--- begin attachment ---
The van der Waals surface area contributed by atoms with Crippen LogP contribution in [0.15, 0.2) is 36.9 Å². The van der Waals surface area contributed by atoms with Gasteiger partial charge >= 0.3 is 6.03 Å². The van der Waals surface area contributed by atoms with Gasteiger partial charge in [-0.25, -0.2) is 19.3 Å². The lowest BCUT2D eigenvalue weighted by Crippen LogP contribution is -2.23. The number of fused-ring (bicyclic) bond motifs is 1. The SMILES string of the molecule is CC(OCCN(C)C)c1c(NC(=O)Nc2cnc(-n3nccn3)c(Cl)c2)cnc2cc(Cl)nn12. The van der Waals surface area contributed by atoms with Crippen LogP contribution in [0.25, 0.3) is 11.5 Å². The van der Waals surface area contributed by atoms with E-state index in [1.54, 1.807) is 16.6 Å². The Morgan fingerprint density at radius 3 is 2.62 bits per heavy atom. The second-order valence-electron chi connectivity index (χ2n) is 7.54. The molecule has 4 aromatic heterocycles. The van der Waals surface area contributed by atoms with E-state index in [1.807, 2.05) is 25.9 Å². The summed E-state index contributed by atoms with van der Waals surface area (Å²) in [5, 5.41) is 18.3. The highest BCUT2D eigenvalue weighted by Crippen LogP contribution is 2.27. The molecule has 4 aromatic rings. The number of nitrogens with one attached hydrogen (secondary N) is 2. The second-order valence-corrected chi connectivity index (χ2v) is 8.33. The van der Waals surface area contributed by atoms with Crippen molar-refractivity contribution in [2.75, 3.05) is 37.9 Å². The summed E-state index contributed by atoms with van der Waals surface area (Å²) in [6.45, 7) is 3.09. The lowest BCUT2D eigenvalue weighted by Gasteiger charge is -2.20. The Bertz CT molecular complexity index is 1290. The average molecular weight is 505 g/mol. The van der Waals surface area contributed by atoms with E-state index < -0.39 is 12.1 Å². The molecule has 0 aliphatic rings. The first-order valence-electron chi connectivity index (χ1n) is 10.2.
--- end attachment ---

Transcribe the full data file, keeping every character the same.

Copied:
The van der Waals surface area contributed by atoms with Crippen LogP contribution in [0.15, 0.2) is 36.9 Å². The van der Waals surface area contributed by atoms with Gasteiger partial charge >= 0.3 is 6.03 Å². The van der Waals surface area contributed by atoms with Gasteiger partial charge in [-0.25, -0.2) is 19.3 Å². The lowest BCUT2D eigenvalue weighted by Crippen LogP contribution is -2.23. The number of fused-ring (bicyclic) bond motifs is 1. The SMILES string of the molecule is CC(OCCN(C)C)c1c(NC(=O)Nc2cnc(-n3nccn3)c(Cl)c2)cnc2cc(Cl)nn12. The van der Waals surface area contributed by atoms with Crippen LogP contribution in [0.25, 0.3) is 11.5 Å². The van der Waals surface area contributed by atoms with E-state index in [1.54, 1.807) is 16.6 Å². The Morgan fingerprint density at radius 3 is 2.62 bits per heavy atom. The second-order valence-electron chi connectivity index (χ2n) is 7.54. The molecule has 4 aromatic heterocycles. The van der Waals surface area contributed by atoms with E-state index in [1.807, 2.05) is 25.9 Å². The summed E-state index contributed by atoms with van der Waals surface area (Å²) in [5, 5.41) is 18.3. The highest BCUT2D eigenvalue weighted by Crippen LogP contribution is 2.27. The molecule has 4 aromatic rings. The number of nitrogens with one attached hydrogen (secondary N) is 2. The second-order valence-corrected chi connectivity index (χ2v) is 8.33. The van der Waals surface area contributed by atoms with Crippen molar-refractivity contribution in [2.75, 3.05) is 37.9 Å². The summed E-state index contributed by atoms with van der Waals surface area (Å²) in [6.45, 7) is 3.09. The lowest BCUT2D eigenvalue weighted by Gasteiger charge is -2.20. The Bertz CT molecular complexity index is 1290. The average molecular weight is 505 g/mol. The van der Waals surface area contributed by atoms with E-state index < -0.39 is 12.1 Å². The molecule has 0 aliphatic rings. The first-order valence-electron chi connectivity index (χ1n) is 10.2.